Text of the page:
New Jersey Transit's longest delay: Modern safety technology

October 21, 2016 by Michael R. Sisak
This Oct. 1, 2016, file photo provided by the National Transportation Safety Board shows damage done to the Hoboken Terminal in Hoboken, N.J., after the Sept. 29 commuter train crash. Lawmakers investigating New Jersey Transit are expected to focus on the role modern safety technology could have played in preventing last month's deadly crash. Friday's hearing on Oct. 21, 2016, in Trenton comes after an Associated Press report found that NJ Transit had more accidents and paid more safety fines than any other commuter railroad since 2011. (Chris O'Neil/NTSB photo via AP, File)

Six years after New Jersey Transit won federal approval to install modern safety technology on its commuter rail lines, the project has languished and trains still operate with speed controls developed in the 1950s.

The technological divide was underscored last month when a packed NJ Transit train sped to double the 10 mph speed limit and hurtled into Hoboken Terminal, killing a woman on the platform and injuring more than 100 other people.

Instead of a sophisticated on-board computer regulating train speeds into the station, NJ Transit relies on an antiquated in-cab signaling system that's designed to alert engineers and stop trains only when they go faster than 20 mph.

Even at Hoboken Terminal—where NJ Transit had an exception from positive-train control requirements—experts say an on-board computer tied to the PTC system still would have worked to keep the train within the speed limit.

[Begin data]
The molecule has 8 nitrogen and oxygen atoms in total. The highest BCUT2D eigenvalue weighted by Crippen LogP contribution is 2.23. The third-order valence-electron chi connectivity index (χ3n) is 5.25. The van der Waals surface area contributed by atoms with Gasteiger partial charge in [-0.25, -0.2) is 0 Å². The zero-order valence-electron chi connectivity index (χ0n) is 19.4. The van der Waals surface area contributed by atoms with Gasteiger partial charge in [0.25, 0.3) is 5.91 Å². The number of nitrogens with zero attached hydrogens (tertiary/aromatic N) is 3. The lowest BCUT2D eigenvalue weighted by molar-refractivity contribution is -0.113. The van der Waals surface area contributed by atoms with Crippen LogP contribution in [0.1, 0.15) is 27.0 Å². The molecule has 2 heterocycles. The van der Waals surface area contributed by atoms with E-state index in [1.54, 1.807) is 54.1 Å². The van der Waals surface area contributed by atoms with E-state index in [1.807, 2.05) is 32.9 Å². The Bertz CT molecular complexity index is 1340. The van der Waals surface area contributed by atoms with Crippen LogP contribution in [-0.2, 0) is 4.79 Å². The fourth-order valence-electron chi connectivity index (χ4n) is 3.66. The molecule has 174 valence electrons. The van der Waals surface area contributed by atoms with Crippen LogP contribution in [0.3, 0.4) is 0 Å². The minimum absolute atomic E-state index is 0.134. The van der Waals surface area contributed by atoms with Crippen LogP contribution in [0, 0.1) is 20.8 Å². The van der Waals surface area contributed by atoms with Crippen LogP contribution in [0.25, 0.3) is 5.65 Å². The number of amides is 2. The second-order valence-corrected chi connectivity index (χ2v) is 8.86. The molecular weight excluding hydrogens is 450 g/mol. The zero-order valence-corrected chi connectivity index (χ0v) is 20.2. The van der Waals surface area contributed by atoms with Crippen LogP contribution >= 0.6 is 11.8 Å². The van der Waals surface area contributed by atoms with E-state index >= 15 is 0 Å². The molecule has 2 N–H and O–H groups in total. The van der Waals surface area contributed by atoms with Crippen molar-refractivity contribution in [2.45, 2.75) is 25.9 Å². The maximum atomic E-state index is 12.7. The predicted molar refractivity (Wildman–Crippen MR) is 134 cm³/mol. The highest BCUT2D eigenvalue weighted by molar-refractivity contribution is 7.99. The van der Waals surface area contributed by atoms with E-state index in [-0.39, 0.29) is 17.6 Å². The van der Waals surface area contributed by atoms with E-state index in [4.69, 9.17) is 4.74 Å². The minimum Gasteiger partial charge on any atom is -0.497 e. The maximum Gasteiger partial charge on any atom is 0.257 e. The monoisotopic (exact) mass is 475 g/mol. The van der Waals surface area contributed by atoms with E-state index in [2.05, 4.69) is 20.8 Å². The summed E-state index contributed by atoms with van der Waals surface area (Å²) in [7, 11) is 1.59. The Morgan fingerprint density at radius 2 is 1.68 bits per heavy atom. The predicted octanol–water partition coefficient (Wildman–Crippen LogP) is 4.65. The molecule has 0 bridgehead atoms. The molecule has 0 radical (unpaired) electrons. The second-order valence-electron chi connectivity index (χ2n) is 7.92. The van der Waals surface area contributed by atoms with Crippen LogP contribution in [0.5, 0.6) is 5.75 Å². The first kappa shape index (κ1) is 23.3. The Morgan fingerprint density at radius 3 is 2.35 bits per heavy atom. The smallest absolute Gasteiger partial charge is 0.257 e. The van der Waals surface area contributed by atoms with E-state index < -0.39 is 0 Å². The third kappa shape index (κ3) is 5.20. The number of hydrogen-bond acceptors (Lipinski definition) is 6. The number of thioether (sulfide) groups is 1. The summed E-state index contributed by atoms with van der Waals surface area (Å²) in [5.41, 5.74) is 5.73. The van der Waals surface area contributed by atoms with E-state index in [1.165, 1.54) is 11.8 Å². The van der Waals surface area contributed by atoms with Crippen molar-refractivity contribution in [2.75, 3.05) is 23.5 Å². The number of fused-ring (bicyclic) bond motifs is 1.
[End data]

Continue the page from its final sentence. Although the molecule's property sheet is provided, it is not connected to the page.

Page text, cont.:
After the crash, NJ Transit lowered the speed limit to 5 mph and ordered conductors to stand in the front of the train and act as a second set of eyes for engineers when entering the station. The agency said it's enforcing the speed limit with radar and downloads from on-board data systems. Still, there's no mechanism in place to alert the engineer that the train is going too fast until it surpasses 20 mph.

The Sept. 29 crash and other safety concerns—including an Associated Press analysis showing NJ Transit had more accidents than any other commuter railroad in the country in the past five years—has raised criticism of the transit agency. Lawmakers in Trenton are holding a hearing Friday to begin asking questions.

This Oct. 1, 2016, file photo provided by the National Transportation Safety Board shows damage done to the Hoboken Terminal in Hoboken, N.J., after a commuter train crash that killed one person and injured more than 100 others last week. Lawmakers investigating New Jersey Transit are expected to focus on the role modern safety technology could have played in preventing last month's deadly crash. Friday's hearing on Oct. 21, 2016, in Trenton comes after an Associated Press report found that NJ Transit had more accidents and paid more safety fines than any other commuter railroad since 2011. (Chris O'Neil/NTSB photo via AP, File)

Trains run by NJ Transit, which operates the nation's second-largest commuter railroad, have been involved in 157 accidents since the start of 2011, three times as many as the largest, the Long Island Rail Road, according to an AP analysis of data from January 2011 through July 2016.